Capping or removal of CGT exemption on family home

Capping or removal of CGT exemption on family home

Capping or removal of CGT exemption on family home

At present, the family home (principal place of private residence) is exempt from Capital Gains Tax.  Some analysts have suggested that this concession is skewed towards the wealthiest in the community, and there is a push to remove this exemption for the most expensive residential properties.

In 2009 a report by the Brotherhood of St. Laurence and the Australian Housing and Urban Research Institute claimed this CGT exemption is worth on average $10,000 a year for the wealthiest 20 per cent of home owners, but worth just $1200 a year for the bottom 20 per cent of households.  The suggestion is that it is unfair that those on the highest incomes are getting much more benefit than anyone else.

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Increased tax on Super contributions

Increased tax on Super contributions

Increased tax on Super contributions

During its last term in office, the Federal Labor party introduced a superannuation charge for people earning more than $300,000 annually, taxing these people’s contributions at 30 per cent, while everyone else pays 15 per cent on contributions.

In April 2015 the Federal Opposition (Labor’s Bill Shorten) proposed to lower the threshold to double the superannuation tax on contributions to 30% for many Australians to raise more than $5 billion over a decade.

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Increased Super Guarantee Charge

Increased Super Guarantee Charge

Increased Super Guarantee Charge

In 1986, 3 per cent superannuation was awarded by the then Conciliation and Arbitration Commission as part of a productivity and wage package. Over time that increased progressively. For a long time it was stuck at 9%. It is currently 9.5% in 2015–16, and incremental increases are legislated each subsequent year to get to 12% in 2019–20.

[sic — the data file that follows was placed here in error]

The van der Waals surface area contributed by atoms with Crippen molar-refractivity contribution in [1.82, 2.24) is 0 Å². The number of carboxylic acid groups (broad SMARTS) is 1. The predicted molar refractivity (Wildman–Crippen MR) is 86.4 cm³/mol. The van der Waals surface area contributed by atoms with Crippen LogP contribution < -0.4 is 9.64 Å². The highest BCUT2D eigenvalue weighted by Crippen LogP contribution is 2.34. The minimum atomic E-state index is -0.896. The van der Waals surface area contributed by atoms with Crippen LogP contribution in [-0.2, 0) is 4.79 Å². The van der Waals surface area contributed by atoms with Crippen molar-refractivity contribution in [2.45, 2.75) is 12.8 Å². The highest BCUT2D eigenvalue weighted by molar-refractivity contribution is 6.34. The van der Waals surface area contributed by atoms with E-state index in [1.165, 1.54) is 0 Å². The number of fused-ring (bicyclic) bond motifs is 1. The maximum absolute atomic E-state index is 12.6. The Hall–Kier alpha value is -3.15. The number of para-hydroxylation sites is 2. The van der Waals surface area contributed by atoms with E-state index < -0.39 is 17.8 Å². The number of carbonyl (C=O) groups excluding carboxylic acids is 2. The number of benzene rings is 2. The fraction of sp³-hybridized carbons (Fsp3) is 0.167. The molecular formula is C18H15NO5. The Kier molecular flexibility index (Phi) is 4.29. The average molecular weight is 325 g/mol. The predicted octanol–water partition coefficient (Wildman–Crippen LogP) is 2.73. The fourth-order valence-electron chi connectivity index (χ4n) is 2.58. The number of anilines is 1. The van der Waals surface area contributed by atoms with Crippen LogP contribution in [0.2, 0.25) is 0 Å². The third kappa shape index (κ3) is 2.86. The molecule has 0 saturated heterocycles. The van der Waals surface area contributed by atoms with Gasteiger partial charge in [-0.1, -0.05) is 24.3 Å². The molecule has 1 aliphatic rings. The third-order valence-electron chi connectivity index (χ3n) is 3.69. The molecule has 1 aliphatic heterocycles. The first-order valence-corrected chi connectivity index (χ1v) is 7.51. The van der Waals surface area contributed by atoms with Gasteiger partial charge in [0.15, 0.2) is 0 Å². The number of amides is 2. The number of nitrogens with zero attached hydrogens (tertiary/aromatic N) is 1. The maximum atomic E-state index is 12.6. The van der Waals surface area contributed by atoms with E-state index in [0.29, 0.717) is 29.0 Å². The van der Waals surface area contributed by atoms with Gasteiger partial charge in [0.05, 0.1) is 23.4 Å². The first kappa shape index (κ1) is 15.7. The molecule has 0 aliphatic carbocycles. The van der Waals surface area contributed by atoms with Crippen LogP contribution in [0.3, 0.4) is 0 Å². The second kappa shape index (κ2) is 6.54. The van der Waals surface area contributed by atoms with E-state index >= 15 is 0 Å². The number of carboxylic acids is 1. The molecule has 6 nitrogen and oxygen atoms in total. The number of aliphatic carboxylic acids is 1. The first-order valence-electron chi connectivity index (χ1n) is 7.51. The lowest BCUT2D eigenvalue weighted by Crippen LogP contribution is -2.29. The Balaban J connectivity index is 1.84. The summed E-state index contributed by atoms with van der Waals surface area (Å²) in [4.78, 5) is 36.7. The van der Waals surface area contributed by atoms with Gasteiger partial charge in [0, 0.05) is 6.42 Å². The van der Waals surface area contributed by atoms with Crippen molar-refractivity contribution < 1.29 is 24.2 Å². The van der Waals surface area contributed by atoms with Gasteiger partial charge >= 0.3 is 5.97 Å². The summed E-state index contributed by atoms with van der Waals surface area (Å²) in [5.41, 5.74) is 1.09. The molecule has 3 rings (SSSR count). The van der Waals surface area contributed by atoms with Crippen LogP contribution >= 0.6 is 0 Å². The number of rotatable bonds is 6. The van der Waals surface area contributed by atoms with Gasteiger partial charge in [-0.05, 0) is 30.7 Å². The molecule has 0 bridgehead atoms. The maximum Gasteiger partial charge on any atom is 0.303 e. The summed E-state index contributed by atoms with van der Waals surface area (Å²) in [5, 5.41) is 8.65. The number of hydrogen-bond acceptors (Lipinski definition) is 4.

In the 1995-96 Budget, the then Treasurer outlined the Keating Government’s proposal to further increase superannuation contributions to 15 per cent.

In this “immediate gratification” society, it doesn’t take much imagination to see that governments don’t trust individuals to behave in a way that gives them sufficient savings for their own needs later in life. This obviously has consequences for the public purse, necessitating subsidisation by the state (at taxpayers’ expense). For governments, mandatory savings schemes like Super are also a mechanism to shift reliance on future tax-payer funded pensions to private savings.

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Death duty or inheritance tax reintroduced

Death duty or inheritance tax reintroduced

Death duty or inheritance tax reintroduced

On 15 October 2009 the most senior tax-policy advisor to the Australian Federal Government, Dr Ken Henry (Chair – Australia’s Future Tax System Review Panel and Secretary to the Treasury) gave an Address to the Committee for Economic Development of Australia.

In that address he identified 6 areas of future opportunities and challenges governments will need to address in respect to taxation. At the very top of his list was: “the ageing of the population, posing challenges for the financing of retirement incomes and of increasing health and aged care needs”.

Dr Henry said that taxes levied on broader bases would be more efficient policy tools, probably more equitable and certainly more transparent ways of raising revenue. Without such tools, governments would otherwise be compelled to continue to rely on bad taxes to achieve their spending objectives.

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Capping or removal of family home from eligibility test for social security benefits

Capping or removal of family home from eligibility test for social security benefits

Capping or removal of family home from eligibility test for social security benefits

The age pension was introduced by Labor prime minister Andrew Fisher in 1908 as a safety net for Australians in the last years of their life. When it was first established, the age for eligibility was set at 65 – when the average life expectancy for Australian men was 63. It was not expected that most people would live long enough to receive it, and those they did would not get it for very long.

With advancements in health care and medical science, our life expectancies have risen dramatically, and the cost of the age-pension has ballooned into the single largest federal program.